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Is That 90% Tax On AIG Bonuses Dead?

4876635Last week, as populist rage over the AIG bonuses threatened to boil over, the House passed a bill mandating that bonuses paid to executives with family incomes of more than $250,000 whose firms have received more than $5 billion in bailout money be taxed at the eye-popping rate of 90 percent.

With Treasury Secretary Timothy Geithner today unveiling the administration's trillion-dollar bank rescue plan, however, President Obama and his administration are hinting they oppose such a significant tax – and arguing that it is a mistake to "govern out of anger."

Asked about the tax on an interview that aired on CBS' "60 Minutes" Sunday, the president, who was a Constitutional law professor, said that "as a general proposition, you don't want to be passing laws that are just targeting a handful of individuals."

"Well, that's why we're gonna have to take a look at this legislation carefully," the president added. "Clearly, the AIG folks gettin' those bonuses didn't make sense. And one of the things that I have to do is to communicate to Wall Street that, given the current crisis that we're in, they can't expect help from taxpayers but they enjoy all the benefits that they enjoyed before the crisis happened…Now the flip side is that Main Street has to understand, unless we get these banks moving again, then we can't get this economy to recover. And we don't wanna cut off our nose to spite our face."

The core issue is this: As part of the bank rescue plan, the administration needs private investors to invest in so-called "toxic assets," the bad mortgages of uncertain value that are weighing down banks and slowing lending. The government is offering incentives to those investors to convince them to sign on to the plan, but in the wake of the AIG-propelled bonus tax legislation, private investors are worried that any profits they make from the deal could be highly taxed down the road.

"The deal is good, but it's not worth it if I'm buying myself into a retroactive tax or a Congressional hearing," one chief executive of a major investment firm told the New York Times.

Such fears appear to have a lot to do with efforts by the president and members of his administration to signal that the White House does not support the tax on bonuses. Doing so means walking a difficult line in which they seek to maintain their tone of populist outrage over the bonuses while also reassuring potential investors that they do not back government action to tax away too much of their profits.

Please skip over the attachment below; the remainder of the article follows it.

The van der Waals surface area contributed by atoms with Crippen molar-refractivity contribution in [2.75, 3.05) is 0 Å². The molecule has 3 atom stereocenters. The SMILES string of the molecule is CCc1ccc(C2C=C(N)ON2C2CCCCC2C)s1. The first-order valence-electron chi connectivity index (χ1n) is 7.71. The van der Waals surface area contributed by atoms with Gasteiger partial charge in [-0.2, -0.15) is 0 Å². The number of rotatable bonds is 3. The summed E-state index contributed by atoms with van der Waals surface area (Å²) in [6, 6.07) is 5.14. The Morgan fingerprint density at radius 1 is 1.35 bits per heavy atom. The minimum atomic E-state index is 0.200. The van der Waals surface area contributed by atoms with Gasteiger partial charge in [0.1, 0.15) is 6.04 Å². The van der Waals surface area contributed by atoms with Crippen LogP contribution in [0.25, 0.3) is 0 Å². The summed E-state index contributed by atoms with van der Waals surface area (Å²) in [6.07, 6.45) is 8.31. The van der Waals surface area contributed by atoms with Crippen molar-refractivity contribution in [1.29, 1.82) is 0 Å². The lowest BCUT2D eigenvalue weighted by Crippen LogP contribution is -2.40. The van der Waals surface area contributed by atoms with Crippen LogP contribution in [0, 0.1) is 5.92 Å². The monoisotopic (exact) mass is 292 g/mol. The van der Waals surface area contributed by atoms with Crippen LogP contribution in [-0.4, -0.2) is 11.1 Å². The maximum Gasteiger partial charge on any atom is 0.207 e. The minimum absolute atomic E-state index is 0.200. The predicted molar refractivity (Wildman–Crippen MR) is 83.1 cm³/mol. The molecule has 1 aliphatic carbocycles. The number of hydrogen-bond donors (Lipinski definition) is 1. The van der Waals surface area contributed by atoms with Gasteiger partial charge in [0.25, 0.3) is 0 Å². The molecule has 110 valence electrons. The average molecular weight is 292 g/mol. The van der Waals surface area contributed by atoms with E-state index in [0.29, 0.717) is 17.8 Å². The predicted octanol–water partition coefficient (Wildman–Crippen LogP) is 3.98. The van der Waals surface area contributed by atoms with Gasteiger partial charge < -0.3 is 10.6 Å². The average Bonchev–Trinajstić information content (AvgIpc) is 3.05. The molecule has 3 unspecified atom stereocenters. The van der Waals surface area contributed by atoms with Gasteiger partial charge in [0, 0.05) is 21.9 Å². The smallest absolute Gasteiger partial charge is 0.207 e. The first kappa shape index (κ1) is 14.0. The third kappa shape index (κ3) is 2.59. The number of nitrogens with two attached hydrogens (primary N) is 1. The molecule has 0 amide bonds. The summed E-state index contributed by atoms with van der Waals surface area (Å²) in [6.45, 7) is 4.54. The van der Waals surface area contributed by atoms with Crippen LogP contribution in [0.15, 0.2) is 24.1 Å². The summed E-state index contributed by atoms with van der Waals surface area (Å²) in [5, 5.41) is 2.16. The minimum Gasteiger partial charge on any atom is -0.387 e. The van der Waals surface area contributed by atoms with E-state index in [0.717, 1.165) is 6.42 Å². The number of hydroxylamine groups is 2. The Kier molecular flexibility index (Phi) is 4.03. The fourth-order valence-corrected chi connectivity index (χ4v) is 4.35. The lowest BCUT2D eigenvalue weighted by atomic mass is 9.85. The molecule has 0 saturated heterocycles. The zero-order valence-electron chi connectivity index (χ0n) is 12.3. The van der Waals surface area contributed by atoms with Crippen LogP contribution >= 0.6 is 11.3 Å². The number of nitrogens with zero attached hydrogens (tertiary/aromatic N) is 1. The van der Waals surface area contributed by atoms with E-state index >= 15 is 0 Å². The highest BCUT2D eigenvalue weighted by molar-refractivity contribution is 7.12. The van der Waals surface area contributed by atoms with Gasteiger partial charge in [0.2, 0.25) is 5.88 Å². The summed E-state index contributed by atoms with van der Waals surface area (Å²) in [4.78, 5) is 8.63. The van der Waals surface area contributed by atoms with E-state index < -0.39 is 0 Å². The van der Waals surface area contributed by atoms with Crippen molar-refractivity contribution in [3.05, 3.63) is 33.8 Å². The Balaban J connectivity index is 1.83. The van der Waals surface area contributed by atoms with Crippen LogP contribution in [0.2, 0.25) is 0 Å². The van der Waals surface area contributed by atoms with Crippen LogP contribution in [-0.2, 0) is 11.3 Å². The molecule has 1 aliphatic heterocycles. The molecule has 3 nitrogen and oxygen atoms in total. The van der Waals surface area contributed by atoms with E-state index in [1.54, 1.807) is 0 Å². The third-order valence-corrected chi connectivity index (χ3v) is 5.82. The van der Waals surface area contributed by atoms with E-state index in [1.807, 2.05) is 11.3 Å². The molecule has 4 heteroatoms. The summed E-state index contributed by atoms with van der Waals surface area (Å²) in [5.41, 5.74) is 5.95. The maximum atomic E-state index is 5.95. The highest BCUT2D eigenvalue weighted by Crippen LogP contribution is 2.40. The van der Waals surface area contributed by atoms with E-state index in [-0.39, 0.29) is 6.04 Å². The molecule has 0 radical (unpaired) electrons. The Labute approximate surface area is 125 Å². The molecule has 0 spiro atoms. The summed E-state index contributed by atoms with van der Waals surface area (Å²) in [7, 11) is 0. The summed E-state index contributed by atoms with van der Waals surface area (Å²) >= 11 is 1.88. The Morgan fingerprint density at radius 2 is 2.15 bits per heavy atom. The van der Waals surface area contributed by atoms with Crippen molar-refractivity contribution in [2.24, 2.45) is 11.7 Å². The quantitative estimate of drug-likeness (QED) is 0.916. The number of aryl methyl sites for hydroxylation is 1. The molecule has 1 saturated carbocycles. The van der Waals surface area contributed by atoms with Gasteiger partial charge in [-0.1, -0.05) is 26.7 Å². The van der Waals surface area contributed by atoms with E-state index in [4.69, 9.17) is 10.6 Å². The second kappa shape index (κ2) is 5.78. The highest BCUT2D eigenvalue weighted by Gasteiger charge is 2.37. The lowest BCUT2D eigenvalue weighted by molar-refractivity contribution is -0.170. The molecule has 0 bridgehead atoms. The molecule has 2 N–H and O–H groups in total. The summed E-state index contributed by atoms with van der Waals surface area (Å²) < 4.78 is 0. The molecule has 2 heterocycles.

On the most recent installments of CBSNews.com's "Washington Unplugged" and CBS' "Face The Nation," White House economic adviser Austen Goolsbee signaled that the administration is cool to the legislation.

Goolsbee argued on FTN that the president is "going to look at what comes out of the House, what comes out of the Senate, see what ideas we have." On "Washington Unplugged," he agreed with the notion that the tax could have a "chilling effect."

Meanwhile, Jared Bernstein, Vice President Biden's economic adviser, said the AIG tax bill "may be a dangerous way to go." And White House economic adviser Christina Romer pressed that there is a difference between "bad" agents like AIG and good ones like the potential private investors, who are "really doing us a favor."

The bill is now going before the Senate, where there is speculation the tax could be reduced to 30 percent. President Obama likely doesn't want the public relations nightmare of having to decide whether or not to sign the House version of the bill, which is why you can bet White House representatives are applying pressure on the Senate to come up with a version that the administration feels it can accept.

The Senate, where members serve longer terms and do not face as much pressure to respond quickly to the outrage of their constituents, is likely to accommodate the White House; after all, the chamber is populated largely by Democratic allies, and Republicans such as Sen. Judd Gregg of New Hampshire have also signaled their concerns about the bill.

"Let's not overreact in a way that basically has the Congress grabbing its pitchforks, and charging up the hill, and abusing what is a core authority of a government, which is the authority to tax its people," Gregg said.

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